What is a conservative to do this November? Trump? Or, “#NeverTrump”?
Those questions drew an estimated 300 people to a packed LaFortune Ballroom last Friday for a debate-style panel discussion on “2016 and the Future of Conservatism” sponsored by a coalition of academic units and student groups, including the College Republicans. Students were already sitting on the floor when I arrived 20 minutes early and found a place to stand at the back of the room.
Facing off were Charles Kesler, a professor of government at Claremont McKenna College and perhaps the most prominent conservative intellectual to defend Donald Trump, and National Review columnist David French, a self-styled sergeant of the Never Trump movement.
The thing to remember, Kesler opened, is that Trump won millions of primary votes against 16 Republican opponents. No matter what the pundits might say, Trump was democratically nominated.
“The big story that I take from that process was the weakness of the other 16, not so much really Trump’s strength,” Kesler said, touching on what seemed to be his main argument to vote for the billionaire businessman this fall: It is not that Trump is a good candidate from a conservative perspective. It is that his Democratic opponent, Hillary Rodham Clinton, is worse.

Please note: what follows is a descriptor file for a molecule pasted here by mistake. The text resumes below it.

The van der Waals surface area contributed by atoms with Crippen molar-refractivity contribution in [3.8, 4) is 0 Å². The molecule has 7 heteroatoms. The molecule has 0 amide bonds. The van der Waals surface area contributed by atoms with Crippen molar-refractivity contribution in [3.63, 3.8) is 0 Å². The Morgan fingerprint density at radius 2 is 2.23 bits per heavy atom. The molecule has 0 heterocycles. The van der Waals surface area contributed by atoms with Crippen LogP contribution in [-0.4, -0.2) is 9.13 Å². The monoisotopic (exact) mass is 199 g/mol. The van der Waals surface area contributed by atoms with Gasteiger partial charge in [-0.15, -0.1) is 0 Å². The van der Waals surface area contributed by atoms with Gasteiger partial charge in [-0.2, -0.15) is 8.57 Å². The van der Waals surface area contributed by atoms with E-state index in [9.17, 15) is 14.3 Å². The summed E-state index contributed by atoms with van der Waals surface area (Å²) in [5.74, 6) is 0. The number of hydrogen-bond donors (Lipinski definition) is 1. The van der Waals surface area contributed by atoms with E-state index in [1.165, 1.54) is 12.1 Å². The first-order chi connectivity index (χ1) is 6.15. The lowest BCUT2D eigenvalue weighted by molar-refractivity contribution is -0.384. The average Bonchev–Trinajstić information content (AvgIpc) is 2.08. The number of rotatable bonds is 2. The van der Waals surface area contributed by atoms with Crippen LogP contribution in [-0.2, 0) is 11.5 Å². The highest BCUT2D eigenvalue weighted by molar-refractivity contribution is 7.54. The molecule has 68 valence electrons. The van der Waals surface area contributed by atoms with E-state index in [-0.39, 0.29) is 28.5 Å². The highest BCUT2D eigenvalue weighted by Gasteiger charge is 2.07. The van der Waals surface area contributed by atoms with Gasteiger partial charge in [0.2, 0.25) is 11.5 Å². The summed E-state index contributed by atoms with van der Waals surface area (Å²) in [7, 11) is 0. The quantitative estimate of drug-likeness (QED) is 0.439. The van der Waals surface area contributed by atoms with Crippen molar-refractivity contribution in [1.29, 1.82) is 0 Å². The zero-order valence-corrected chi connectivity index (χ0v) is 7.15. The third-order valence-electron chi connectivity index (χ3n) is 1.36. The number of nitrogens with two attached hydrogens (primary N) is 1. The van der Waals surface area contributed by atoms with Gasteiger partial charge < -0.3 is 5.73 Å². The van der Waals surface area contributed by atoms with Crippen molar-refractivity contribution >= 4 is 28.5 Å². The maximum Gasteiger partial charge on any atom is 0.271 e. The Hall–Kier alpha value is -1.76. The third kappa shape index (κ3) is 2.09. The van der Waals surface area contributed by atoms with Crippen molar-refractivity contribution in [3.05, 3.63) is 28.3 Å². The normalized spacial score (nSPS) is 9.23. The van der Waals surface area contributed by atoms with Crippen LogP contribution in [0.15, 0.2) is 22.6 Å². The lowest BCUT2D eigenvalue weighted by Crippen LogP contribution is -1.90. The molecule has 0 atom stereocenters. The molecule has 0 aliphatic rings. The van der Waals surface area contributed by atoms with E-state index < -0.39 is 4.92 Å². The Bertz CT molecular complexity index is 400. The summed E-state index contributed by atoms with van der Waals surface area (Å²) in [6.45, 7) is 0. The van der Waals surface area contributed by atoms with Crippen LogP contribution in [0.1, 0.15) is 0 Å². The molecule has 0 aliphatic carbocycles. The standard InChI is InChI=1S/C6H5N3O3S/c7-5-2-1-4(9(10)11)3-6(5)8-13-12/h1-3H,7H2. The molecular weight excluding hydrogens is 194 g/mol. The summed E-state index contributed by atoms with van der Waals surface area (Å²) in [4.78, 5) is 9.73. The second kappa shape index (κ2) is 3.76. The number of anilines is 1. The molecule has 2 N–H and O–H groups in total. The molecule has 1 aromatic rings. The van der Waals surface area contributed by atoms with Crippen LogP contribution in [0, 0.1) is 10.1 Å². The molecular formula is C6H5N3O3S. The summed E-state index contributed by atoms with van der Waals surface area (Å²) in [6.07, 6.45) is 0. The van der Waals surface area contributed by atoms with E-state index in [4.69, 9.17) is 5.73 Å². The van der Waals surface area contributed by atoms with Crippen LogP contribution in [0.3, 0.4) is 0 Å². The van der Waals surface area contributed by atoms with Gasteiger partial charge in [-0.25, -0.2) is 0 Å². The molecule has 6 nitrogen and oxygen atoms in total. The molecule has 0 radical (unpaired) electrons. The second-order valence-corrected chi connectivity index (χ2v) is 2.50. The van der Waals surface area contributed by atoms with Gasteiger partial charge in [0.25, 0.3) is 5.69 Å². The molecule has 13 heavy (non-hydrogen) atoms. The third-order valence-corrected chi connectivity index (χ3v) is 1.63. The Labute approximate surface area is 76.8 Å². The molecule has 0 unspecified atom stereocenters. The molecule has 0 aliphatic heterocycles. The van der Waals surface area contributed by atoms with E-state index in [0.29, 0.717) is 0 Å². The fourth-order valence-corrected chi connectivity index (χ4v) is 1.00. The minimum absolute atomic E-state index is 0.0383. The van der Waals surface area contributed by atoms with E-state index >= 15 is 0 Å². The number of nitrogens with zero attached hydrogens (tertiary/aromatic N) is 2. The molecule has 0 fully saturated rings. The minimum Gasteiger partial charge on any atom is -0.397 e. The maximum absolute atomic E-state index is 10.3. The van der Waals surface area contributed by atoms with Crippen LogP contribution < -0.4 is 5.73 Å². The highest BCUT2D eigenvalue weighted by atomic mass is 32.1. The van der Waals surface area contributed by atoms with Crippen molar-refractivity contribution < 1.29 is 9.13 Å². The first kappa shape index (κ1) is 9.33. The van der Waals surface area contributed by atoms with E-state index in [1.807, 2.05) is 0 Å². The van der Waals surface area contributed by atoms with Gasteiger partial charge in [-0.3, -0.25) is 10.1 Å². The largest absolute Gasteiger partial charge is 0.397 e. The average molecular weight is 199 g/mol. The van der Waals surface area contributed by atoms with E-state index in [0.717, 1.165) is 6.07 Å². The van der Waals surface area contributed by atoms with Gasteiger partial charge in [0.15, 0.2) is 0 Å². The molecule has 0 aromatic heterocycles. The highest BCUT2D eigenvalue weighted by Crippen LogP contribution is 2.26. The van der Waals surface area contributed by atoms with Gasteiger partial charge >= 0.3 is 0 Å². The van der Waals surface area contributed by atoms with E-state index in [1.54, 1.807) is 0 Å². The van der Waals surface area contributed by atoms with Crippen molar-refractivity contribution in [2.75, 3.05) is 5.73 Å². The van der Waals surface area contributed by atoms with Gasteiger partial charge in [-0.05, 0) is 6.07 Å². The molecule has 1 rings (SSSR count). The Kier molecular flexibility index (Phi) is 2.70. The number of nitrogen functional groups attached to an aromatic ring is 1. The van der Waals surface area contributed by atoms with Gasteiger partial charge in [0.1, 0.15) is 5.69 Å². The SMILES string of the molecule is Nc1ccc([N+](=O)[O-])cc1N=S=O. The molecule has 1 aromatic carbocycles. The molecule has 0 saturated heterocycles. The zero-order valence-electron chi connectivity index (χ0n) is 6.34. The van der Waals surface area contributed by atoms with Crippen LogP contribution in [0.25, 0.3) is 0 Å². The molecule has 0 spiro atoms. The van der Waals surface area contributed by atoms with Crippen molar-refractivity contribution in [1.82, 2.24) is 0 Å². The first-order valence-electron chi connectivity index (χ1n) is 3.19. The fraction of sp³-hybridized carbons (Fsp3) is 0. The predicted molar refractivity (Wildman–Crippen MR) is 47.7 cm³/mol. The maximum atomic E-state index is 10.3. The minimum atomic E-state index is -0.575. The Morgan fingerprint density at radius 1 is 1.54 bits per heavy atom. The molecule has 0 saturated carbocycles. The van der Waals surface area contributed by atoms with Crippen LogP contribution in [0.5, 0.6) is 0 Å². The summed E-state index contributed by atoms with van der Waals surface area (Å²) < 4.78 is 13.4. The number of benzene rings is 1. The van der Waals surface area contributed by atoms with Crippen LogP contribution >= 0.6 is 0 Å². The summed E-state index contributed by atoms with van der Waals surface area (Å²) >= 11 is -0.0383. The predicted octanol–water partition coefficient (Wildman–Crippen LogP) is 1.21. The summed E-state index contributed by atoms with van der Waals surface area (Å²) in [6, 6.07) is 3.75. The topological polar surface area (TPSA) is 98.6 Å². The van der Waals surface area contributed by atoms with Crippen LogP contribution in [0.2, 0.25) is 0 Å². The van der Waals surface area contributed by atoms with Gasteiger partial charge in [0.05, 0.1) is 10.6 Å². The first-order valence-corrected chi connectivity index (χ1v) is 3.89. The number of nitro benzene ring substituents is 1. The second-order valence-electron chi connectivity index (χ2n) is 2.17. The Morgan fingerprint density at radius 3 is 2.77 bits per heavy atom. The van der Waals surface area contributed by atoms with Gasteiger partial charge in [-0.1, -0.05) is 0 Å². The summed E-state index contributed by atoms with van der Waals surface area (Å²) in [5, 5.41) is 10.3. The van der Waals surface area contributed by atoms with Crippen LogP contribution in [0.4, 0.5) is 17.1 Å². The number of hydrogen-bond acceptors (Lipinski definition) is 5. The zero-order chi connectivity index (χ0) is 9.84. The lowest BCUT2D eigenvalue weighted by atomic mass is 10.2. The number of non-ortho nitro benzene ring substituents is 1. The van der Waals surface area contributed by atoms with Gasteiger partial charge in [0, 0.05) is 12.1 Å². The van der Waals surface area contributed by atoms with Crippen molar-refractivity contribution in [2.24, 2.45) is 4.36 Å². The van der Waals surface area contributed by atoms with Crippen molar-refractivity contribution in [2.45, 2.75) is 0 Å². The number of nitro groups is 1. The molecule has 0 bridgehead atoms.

For conservatives, the moment is particularly urgent in the nomination of Supreme Court justices, he argued. The next president will not only appoint a successor to the late Justice Antonin Scalia, but may put forward candidates for as many as four other future vacancies.
“Even with just one new liberal justice replacing Scalia, we would have the first liberal court — the first court with a majority appointed by the Democrats and with generally liberal inclinations — since 1969. And if you liked the Warren Court, you are going to love what the Clinton Court is going to do,” he said.
Kesler and French could agree that on the issue of abortion, conservatives should prefer a Trump presidency simply because Trump does not really seem to care, whereas Clinton does care and would try to make getting an abortion easier and, both argued, work to provide federal funding for it.
But that is not enough for French, who said both major party candidates are so unqualified that he will vote for neither. Both are liars, he claimed. As a conservative he doesn’t feel compelled to support the Democratic nominee, but what makes Trump so bad for French comes down to the candidate’s ego.
“He will be a president who makes all his decisions based on what is best for Trump in the moment,” French said. “It is the quest for power for one man.”
Danes don’t have to choose between just two candidates. The advantages of that system, which is common in Europe, seem more obvious to me than ever.
Even if you agree with French that Trump himself is the least qualified nominee ever to win the GOP nomination, you might still believe he will surround himself with advisers who would help him form a good administration. But French warned the audience not to expect that to happen, reminding us that Trump said “I alone can fix it” as he accepted his nomination.